Super Bowl XLIII
Written by Julian Dread.

The prevailing wisdom in the NFL, as pimped over and over by ESPN.com writer Bill Simmons, is that the one team who does its one best thing better than anyone else does anything is the team that will win the Super Bowl. It has held up year after year. With hardly any exceptions. The question then becomes, "Do the Pittsburgh Steelers, who have the best defense in the league, have an advantage over Kurt Warner and the Arizona Cardinals, who throw it around as well as anyone in the league?"

The complicated answer to this simple question will determine the winner of Super Bowl XLIII.

The most common saying in football seems to be that defense wins championships. Well, that should answer the question for us, shouldn't it? After all, only three quarterbacks have thrown for over 200 yards against the Steelers vaunted defense this year. And there is absolutely no way the Cardinals can win Sunday without Kurt Warner throwing for at least 300 yards, which only one quarterback has done all year.

If it seems so obvious, why is feeling more and more difficult to pick the Steelers. The thought is that a team has to establish the run in order to set up its passing lanes. But the Cardinals know that. Cardinals coach Ken Whisenhunt practiced against the Steelers for years as the offensive coordinator for the Steelers, and knows that trying to establish the ground game early and coming up short will put his team in a hole against the Steelers, who will try and ground it out on offense and keep Warner off the field. If the Cardinals know they won't be able to run early, they may try some reverse psychology and attempt to pass first to establish the run.

Whisenhunt knows the Steelers will bring complex blitzing schemes against his offensive line and try and rush Warner into bad choices. But Warner has been an expert at keeping his cool, and if he can operate some quick screens and slants early to force the Steelers to back-off, the Cards may be able to neutralize the rabid Steelers defense.

The key then will be for Troy Polamalu and crew to apply some devastating hits on the Cards talented receiving core. You can not stay with Anquan Boldin and Larry Fitzgerald man-to-man, and you won't challenge them up top for balls. The Steelers best hope will be to put the fear of God into these receivers and make them grow alligator arms.

The Cardinals have found ways to light opposing defenses in the playoffs, to the tune of 33 points per game. Given the Steelers grind-it-out offensive style, they probably won't need 30+ to beat Pittsburgh, but they will need to score on at least four possessions. The Steelers will try and limit the Cards' possessions, meaning Warner can not afford to throw a pick, and if he throws two, the Cards will almost certainly have no chance.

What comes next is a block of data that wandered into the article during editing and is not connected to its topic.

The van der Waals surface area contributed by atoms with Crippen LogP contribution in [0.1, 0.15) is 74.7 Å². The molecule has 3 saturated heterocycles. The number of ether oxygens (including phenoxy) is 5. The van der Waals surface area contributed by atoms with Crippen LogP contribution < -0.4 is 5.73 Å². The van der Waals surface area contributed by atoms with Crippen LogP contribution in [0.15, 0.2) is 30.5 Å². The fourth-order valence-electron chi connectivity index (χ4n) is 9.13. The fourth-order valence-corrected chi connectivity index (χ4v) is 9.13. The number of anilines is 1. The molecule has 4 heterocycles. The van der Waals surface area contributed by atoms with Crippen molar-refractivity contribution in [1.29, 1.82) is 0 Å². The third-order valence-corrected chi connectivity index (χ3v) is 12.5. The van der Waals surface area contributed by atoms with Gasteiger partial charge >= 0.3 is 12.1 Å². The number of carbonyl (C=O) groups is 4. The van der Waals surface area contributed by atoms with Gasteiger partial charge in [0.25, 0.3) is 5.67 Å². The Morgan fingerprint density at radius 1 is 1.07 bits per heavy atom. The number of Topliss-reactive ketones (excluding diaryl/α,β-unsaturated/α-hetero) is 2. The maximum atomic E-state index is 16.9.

If Warner can avoid long distance third down situations by utilizing his quick reads, he should be able to create space for Edgerrin James, who has been decent but not great in the playoffs, averaging four yards per carry. He and Tim Hightower and J.J. Arrington will have to average at least three against the Steelers for the Cards to win. It's impossible to imagine a team winning a Super Bowl without being able to run the ball at all. If the Cards can't sustain at least one drive in the first quarter with some help from the run, they will be revealed and the Steelers will drop back in coverage while still throwing in zone blitzes.

On the other side of the ball, Ben Roethlisberger will be looking for redemption for the stink bomb he laid in Super Bowl XL. The question is not whether "Ben" has the talent or heart, but possibly whether his back will hold up. Roethlisberger will have to avoid the blitzing Cardinals, and rely on his strength to help him get off some passes under duress.

Roethlisberger will need Willie Parker to break off a few big runs early to give him more time, but the Cardinals have been amazingly effective at stopping the run in the playoffs thus far against the likes of Atlanta's Michael Turner and the Eagles' Brian Westbrook. If the Cards can keep Parker from getting loose, Roethlisberger will have to hope that Santonio Holmes and an injured Hines Ward can find space against Dominique Rodgers-Cromartie and Rodderick Hood, who has shown some big-play susceptibility in the playoffs. With the Cards proving their prowess to stop the run, the Steelers may surprise people by trying to pass more than expected against a Cardinals team that got burned by Donovan McNabb for almost 400 yards.

And this is where things get interesting. If the Cardinals can limit turnovers and make the Steelers try and beat them by doing what they don't do best pass the ball they could benefit from turnovers and flustering Roethlisberger. Many see this opportunity as a chance for Big Ben to prove that his Super Bowl flop three years ago was a fluke and that as an older and wiser QB, he will be there to lead his team to victory. If you think Warner will be smart enough and accurate enough to avoid big mistakes, which I do, then the only way you can be confident in a Steelers cover is if you think Roethlisberger is ready to play at Warner's level. And I just don't think he's there. And he may never get there. Warner is a Hall of Famer and will prove it Sunday in what could very well be another major Super Bowl upset.



Last updated on January 31, 2009.

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